I read with great interest, and no small amount of sympathy, the Seattle Times story about high school seniors who may not graduate because they have not passed the state required math test. As Times education reporter Linda Shaw noted, these students have “rented caps and gowns, purchased graduation announcements, made plans for college or career training,” and it will all be to no avail if they cannot demonstrate proficiency in math.
I feel for the students whose walk across the stage is threatened. And I hate to sound like a parent wagging a finger and saying, “This is for your own good,” but the tough approach taken by schools is for students’ own good. Graduating from high school without proficiency in basic math is an academic short cut with serious economic consequences.
A real-world example is General Plastics Manufacturing Co. in Tacoma where prospective employees need only a high school diploma. Applicants are given an 18-question math test and they can even use a calculator. Questions include asking how to convert inches to feet, reading a tape measure and finding the density of a block of foam. It may be basic math but as a recent McClatchy story pointed out, only one in 10 General Plastics applicant passes the test.
One can argue, as a Mother Jones blogger does, that General Plastics should raise its wages to get applicants with better math skills. But that would do absolutely nothing to brighten the employment prospects of those who cannot pass the math test.
Years into the math wars, public education remains stuck at a curious crossroad between increased academic rigor and the fear that some students are not capable of doing rigorous school work.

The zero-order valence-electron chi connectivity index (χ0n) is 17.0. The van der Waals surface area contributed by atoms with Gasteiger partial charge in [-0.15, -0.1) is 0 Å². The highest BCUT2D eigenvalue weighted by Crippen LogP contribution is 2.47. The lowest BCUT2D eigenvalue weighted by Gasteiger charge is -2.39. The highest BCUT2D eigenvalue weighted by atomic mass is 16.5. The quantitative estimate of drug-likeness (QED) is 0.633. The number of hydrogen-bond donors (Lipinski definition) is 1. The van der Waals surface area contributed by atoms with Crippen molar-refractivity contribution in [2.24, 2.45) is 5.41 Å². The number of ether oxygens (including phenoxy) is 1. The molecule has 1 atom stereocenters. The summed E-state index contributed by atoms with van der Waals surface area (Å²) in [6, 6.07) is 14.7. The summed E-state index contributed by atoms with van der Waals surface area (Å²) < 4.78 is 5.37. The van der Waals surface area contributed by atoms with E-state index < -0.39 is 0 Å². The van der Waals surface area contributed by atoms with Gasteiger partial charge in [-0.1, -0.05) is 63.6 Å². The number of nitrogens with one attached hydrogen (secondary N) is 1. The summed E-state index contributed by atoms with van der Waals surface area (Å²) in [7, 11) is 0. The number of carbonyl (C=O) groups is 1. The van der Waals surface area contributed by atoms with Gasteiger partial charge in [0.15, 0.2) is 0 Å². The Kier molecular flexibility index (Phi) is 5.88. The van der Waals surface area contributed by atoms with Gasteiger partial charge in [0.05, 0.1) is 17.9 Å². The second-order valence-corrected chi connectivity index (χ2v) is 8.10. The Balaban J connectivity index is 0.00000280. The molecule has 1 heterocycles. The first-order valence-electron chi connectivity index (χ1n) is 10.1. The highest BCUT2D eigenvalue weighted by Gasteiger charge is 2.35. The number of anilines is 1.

We have to get over this. Most jobs of the future will require math proficiency and some post-secondary education – apprenticeships, two-year or four-year college degrees or other post-high school education plans. The Georgetown University Center on Education and the Workforce compared unemployment numbers with jobs openings and found far more jobs for people with post-secondary education, than those without. Pay corresponded with education. You can’t escape a solid education, including math.
Back to the high school students struggling to hold on to their dreams. I’d like to know how their schools have helped them besides consigning them to repeat failed math classes. Timelier intervention by schools, say 8th or 9th grade might have uncovered potential problems. At the very least, tutoring, summer school and other support services could have been in the works a year or two years ago. Broader district-based efforts may include changing curricula and ensuring math teachers are well-trained to teach math.
It would be great to have some numerical context with which to view the math problem. According to the Times story, about 8,000 students statewide have passed the state’s reading and writing exams, but not math. Expect that number to be reduced as scores from January’s round of state math tests are tallied and other students learn they met standards with a collection of their math work. About 90 students in the Seattle school district are not on track to graduate because they have not passed the math test. That’s a fraction of the district’s 2013 graduating class, but scope is important.